The Law Society's compensation fund was almost halved in value because of the number of claims against solicitors and the Law Society's President John D Shaw said "I'd have to concede that the profession has suffered significant professional damage, but the vast majority of solicitors do their best, and I think they have been very let down by the few".[34]

The Law Society had to pay the €100,000 costs of a Supreme Court appeal it brought against two Dublin solicitors who admitted operating secret accounts to evade tax in May 2009.[35]

Michael Murray, the state solicitor for Limerick City and brother of the former Chief Justice, said there was "concern within certain official circles that a tiny minority of solicitors are harvesting information on operational matters and passing them on to the criminal fraternity and effectively acting as criminal intelligence officers for criminal gangs".[36][37]

The Law Society said solicitors who fail to pay over to the Revenue Commissioners stamp duty that they have received from clients "will be treated very severely". On over 155 occasions in the first five months of 2009 the Law Society had to step in and compensate the Revenue and admitted "the unravelling of the building boom means we are likely to see quite a few more cases" which the Society takes "very seriously".[38]

The failure by the legal profession to implement proposals for electronic property conveyancing made possible tens of millions of euro in mortgage fraud and one unnamed executive at a specialist lender said that "because of this joke of Law Society self-regulation, conveyancing costs will now increase and hurt consumers".[39]

In December 2009, the Law Society had to prop up The Solicitors Mutual Defence Fund, which provides the majority of solicitors with insurance cover against negilence claims.[40]

In March 2011 the National Competitiveness Council said the legal profession in Ireland and the services it provides have come to be seen as overpriced, unaccountable and archaic. However, change is on the way, following the commitment by Ireland under the EU/IMF Memorandum of Understanding to no longer to allow the legal profession to run its own affairs.[41]

Two months later it was revealed that the Solicitors' Mutual Defence Fund, which is independent of the Law Society, was effectively insolvent after it suffered financial losses because of the '"extremely high level of claims arising from the collapse of the property market and the collapse of a Bond, which wiped out a substantial portion of the Fund's reserves". In June 2011 the members of the Law Society voted in a postal ballot to pay for a €16 million bail-out of the Fund to enable its orderly wind-down, with all claims being paid in full.[42]

An independent review was launched in January 2013 into the pay of senior executives, following demands by several local solicitors' groups for the pay of top officials to be revealed to members.[43] The Mayo Solicitors' Bar Association and Southern Law Association asked the society to confirm if the Director General was earning an annual salary of some €400,000, and if its top three senior executives earned combined packages totalling €1.1m.[44]


  1. ^ Talk:Law Society of Ireland#cite note-1
  2. ^ ‘Law Society of Ireland – 1852-2002: Portrait of a Profession’, by Dr Eamonn G Hall and Daíre Hogan, (Dublin: Four Courts Press, 2002)(pp32, 40)
  3. ^ Law Society of Ireland – 1852-2002: Portrait of a Profession’, by Dr Eamonn G Hall and Daíre Hogan, (Dublin: Four Courts Press, 2002)(p59)
  4. ^ Law Society of Ireland – 1852-2002: Portrait of a Profession’, by Dr Eamonn G Hall and Daíre Hogan, (Dublin: Four Courts Press, 2002)(p41)
  5. ^ Law Society of Ireland – 1852-2002: Portrait of a Profession’, by Dr Eamonn G Hall and Daíre Hogan, (Dublin: Four Courts Press, 2002)(p43-56)
  6. ^ Law Society of Ireland – 1852-2002: Portrait of a Profession’, by Dr Eamonn G Hall and Daíre Hogan, (Dublin: Four Courts Press, 2002)(p123)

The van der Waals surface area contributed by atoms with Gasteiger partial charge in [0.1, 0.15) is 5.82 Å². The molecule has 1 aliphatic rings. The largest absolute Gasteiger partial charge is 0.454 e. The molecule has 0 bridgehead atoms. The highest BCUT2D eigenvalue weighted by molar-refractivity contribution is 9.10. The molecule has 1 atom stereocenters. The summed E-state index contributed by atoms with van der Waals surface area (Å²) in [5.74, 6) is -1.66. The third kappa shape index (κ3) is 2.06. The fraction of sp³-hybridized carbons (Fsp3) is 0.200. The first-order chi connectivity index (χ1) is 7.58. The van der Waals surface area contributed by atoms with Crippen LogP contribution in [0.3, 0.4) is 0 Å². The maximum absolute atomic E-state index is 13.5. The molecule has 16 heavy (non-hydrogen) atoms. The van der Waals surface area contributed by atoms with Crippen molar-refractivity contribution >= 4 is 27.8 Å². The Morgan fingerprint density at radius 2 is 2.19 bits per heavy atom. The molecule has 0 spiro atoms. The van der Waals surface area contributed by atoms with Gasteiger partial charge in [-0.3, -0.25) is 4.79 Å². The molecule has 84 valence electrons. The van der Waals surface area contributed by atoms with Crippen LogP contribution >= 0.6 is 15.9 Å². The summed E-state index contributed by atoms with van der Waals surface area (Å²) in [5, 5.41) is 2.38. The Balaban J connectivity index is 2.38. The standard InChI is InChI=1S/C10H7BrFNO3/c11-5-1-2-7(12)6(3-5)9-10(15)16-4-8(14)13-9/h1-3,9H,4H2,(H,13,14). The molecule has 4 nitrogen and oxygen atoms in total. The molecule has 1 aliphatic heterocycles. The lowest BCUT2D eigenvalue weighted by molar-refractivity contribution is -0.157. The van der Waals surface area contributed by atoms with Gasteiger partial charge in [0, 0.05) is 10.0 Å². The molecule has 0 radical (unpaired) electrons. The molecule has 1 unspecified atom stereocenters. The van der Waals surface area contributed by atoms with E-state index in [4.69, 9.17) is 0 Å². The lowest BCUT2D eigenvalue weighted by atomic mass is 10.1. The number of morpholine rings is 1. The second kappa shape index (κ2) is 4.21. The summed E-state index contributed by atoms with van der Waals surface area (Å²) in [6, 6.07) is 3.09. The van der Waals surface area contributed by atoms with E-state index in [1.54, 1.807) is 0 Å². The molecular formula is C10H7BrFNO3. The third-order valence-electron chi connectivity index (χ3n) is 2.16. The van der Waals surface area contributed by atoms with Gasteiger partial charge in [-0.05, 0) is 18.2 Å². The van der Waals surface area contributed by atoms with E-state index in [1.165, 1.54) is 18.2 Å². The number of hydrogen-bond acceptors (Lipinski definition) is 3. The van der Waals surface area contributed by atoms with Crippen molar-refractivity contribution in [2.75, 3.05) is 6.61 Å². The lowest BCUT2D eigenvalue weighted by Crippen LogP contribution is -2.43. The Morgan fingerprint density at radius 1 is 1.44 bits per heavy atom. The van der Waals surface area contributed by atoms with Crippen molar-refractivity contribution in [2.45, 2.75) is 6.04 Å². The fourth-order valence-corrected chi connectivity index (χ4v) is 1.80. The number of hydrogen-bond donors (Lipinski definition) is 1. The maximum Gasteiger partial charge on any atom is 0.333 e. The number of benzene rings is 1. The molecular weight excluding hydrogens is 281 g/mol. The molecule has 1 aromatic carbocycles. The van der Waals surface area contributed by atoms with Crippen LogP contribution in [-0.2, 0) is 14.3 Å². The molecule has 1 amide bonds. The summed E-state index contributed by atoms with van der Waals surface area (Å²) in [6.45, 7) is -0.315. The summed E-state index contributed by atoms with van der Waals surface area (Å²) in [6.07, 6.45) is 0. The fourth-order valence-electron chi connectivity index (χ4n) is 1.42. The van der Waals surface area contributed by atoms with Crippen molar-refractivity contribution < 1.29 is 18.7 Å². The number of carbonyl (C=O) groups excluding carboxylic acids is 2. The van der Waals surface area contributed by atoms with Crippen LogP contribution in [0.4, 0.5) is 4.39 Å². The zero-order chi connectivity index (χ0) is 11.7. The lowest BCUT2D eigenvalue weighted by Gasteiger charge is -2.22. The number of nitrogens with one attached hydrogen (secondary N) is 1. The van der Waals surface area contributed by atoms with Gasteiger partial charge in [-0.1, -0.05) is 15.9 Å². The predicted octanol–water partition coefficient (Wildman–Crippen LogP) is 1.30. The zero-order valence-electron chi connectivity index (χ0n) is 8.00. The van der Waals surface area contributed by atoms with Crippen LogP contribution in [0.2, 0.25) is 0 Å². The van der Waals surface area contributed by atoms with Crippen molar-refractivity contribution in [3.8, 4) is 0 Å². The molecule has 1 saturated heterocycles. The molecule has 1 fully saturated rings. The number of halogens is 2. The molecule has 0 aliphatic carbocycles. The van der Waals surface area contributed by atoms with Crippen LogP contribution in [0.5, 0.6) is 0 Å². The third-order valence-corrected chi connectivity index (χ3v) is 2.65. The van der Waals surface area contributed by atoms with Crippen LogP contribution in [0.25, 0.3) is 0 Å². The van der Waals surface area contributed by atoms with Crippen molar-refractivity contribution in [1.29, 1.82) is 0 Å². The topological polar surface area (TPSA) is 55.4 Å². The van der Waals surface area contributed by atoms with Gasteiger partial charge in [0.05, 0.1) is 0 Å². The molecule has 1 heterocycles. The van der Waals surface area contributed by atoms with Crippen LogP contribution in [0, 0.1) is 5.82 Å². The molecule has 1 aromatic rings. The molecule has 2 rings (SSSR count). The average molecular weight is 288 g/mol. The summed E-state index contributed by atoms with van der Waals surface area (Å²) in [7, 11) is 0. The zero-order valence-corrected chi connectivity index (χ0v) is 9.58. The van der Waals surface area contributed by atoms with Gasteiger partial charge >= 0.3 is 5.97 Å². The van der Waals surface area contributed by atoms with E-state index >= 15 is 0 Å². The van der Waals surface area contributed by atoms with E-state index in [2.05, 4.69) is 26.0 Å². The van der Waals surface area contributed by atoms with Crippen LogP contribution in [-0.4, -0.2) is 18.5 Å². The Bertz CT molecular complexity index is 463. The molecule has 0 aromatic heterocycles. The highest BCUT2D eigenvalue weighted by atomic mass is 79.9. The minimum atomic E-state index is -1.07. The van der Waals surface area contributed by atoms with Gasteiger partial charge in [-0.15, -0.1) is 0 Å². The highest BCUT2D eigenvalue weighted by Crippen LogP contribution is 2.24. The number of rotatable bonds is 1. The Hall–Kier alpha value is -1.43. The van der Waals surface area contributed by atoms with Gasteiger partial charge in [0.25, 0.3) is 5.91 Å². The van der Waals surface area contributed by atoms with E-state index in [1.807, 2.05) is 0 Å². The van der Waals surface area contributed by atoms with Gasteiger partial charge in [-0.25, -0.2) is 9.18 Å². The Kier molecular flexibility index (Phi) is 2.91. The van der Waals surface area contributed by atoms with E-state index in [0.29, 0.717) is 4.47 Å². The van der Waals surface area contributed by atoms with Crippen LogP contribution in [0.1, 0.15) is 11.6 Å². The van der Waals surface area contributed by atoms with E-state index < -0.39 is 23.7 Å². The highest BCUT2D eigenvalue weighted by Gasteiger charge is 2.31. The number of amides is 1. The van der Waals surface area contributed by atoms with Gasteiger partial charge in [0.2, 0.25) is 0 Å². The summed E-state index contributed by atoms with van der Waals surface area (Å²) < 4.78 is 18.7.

7. ^ ‘Law Society of Ireland – 1852-2002: Portrait of a Profession’, by Dr Eamonn G Hall and Daíre Hogan, (Dublin: Four Courts Press, 2002)(p124)
  8. ^ Law Society of Ireland – 1852-2002: Portrait of a Profession’, by Dr Eamonn G Hall and Daíre Hogan, (Dublin: Four Courts Press, 2002)(p125)
  9. ^ ‘Law Society of Ireland – 1852-2002: Portrait of a Profession’, by Dr Eamonn G Hall and Daíre Hogan, (Dublin: Four Courts Press, 2002) (p167)
  10. ^ ‘Law Society of Ireland – 1852-2002: Portrait of a Profession’, by Dr Eamonn G Hall and Daíre Hogan, (Dublin: Four Courts Press, 2002)(p167)
  11. ^ Courts of the Republic of Ireland
  12. ^
  13. ^ ‘Law Society of Ireland – 1852-2002: Portrait of a Profession’, by Dr Eamonn G Hall and Daíre Hogan, (Dublin: Four Courts Press, 2002)(p288)
  14. ^
  15. ^
  16. ^
  17. ^
  18. ^
  19. ^
  20. ^
  21. ^
  22. ^
  23. ^
  24. ^
  25. ^
  26. ^ The Law Society of Ireland 1852–2002: Portrait of a Profession By Eamonn G. Hall and Daire Hogan: Appendice 2, Pages 226–227, ISBN 1-85182-695-5 and the The Law Directory 2011 published by the Law Society of Ireland
  27. ^ "Clonmel's Donald Binchy elected President of the Law Society of Ireland for 2011/12". 12 November 2011. Retrieved 27 August 2013. 
  28. ^ "Law Society discusses overcharging allegations".  
  29. ^ "Solicitors 'let down' by Law Society".  
  30. ^ [1]
  31. ^ "Web service seeks to have ruling for solicitor set aside".  
  32. ^ "Law Society condemns actions of former solicitor Michael Lynn". Press release. The Law Society of Ireland. 23 May 2008. Retrieved 30 July 2011. 
  33. ^ McGee, Harry (21 June 2011). "Law Society criticises Garda delays in solicitor investigations".  
  34. ^ "The Sunday Business Post". Retrieved 26 August 2013. 
  35. ^ Healy, Tim (28 May 2009). "Law Society gets €100,000 appeal bill".  
  36. ^ Woulfe, Jimmy (7 July 2009). "'"Claim some solicitors acting as gang 'intelligence officers.  
  37. ^ [2]
  38. ^ Drennan, John (5 July 2009). "Solicitors default on stamp duty bills".  
  39. ^ [3]
  40. ^ O'Hora, Ailish (15 December 2009). "Watchdog bails out lawyers' insurance scheme".  
  41. ^ "The Sunday Business Post". Retrieved 26 August 2013. 
  42. ^ Harris, Joanne (15 June 2011). "Irish lawyers say yes to rescue of professional mutual fund". The Lawyer. Centaur Media. Retrieved 29 July 2011. 
  43. ^ Dearbhail McDonald (28 January 2013). "Pay packets of senior executives at Law Society under scrutiny".  
  44. ^ Paul Melia (29 January 2013). "Law Society head defends review of his own salary as 'routine' exercise".  

External links

  • Official website